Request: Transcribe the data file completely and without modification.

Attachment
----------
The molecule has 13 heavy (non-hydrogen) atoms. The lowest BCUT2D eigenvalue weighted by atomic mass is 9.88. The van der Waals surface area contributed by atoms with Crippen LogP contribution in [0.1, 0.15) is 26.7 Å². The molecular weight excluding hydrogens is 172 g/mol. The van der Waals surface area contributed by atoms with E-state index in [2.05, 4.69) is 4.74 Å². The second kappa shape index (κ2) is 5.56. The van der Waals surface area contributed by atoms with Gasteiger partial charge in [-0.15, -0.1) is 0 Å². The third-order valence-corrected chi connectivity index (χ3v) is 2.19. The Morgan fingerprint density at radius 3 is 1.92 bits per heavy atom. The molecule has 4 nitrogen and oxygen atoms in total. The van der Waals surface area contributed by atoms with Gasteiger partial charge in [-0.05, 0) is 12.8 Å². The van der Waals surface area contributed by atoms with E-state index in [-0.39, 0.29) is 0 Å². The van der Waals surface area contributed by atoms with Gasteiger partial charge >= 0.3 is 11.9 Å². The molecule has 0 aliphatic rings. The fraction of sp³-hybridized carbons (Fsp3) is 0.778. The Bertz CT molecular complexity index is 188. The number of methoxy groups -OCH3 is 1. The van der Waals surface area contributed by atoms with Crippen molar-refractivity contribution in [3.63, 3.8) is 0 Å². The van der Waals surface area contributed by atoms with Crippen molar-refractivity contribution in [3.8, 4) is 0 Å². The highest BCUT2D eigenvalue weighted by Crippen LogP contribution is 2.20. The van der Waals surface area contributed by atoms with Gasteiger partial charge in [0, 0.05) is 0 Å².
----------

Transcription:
The molecule has 13 heavy (non-hydrogen) atoms. The lowest BCUT2D eigenvalue weighted by atomic mass is 9.88. The van der Waals surface area contributed by atoms with Crippen LogP contribution in [0.1, 0.15) is 26.7 Å². The molecular weight excluding hydrogens is 172 g/mol. The van der Waals surface area contributed by atoms with E-state index in [2.05, 4.69) is 4.74 Å². The second kappa shape index (κ2) is 5.56. The van der Waals surface area contributed by atoms with Gasteiger partial charge in [-0.15, -0.1) is 0 Å². The third-order valence-corrected chi connectivity index (χ3v) is 2.19. The Morgan fingerprint density at radius 3 is 1.92 bits per heavy atom. The molecule has 4 nitrogen and oxygen atoms in total. The van der Waals surface area contributed by atoms with Gasteiger partial charge in [-0.05, 0) is 12.8 Å². The van der Waals surface area contributed by atoms with E-state index in [-0.39, 0.29) is 0 Å². The van der Waals surface area contributed by atoms with Gasteiger partial charge >= 0.3 is 11.9 Å². The molecule has 0 aliphatic rings. The fraction of sp³-hybridized carbons (Fsp3) is 0.778. The Bertz CT molecular complexity index is 188. The number of methoxy groups -OCH3 is 1. The van der Waals surface area contributed by atoms with Crippen molar-refractivity contribution in [3.63, 3.8) is 0 Å². The van der Waals surface area contributed by atoms with Crippen molar-refractivity contribution in [3.8, 4) is 0 Å². The highest BCUT2D eigenvalue weighted by Crippen LogP contribution is 2.20. The van der Waals surface area contributed by atoms with Gasteiger partial charge in [0, 0.05) is 0 Å².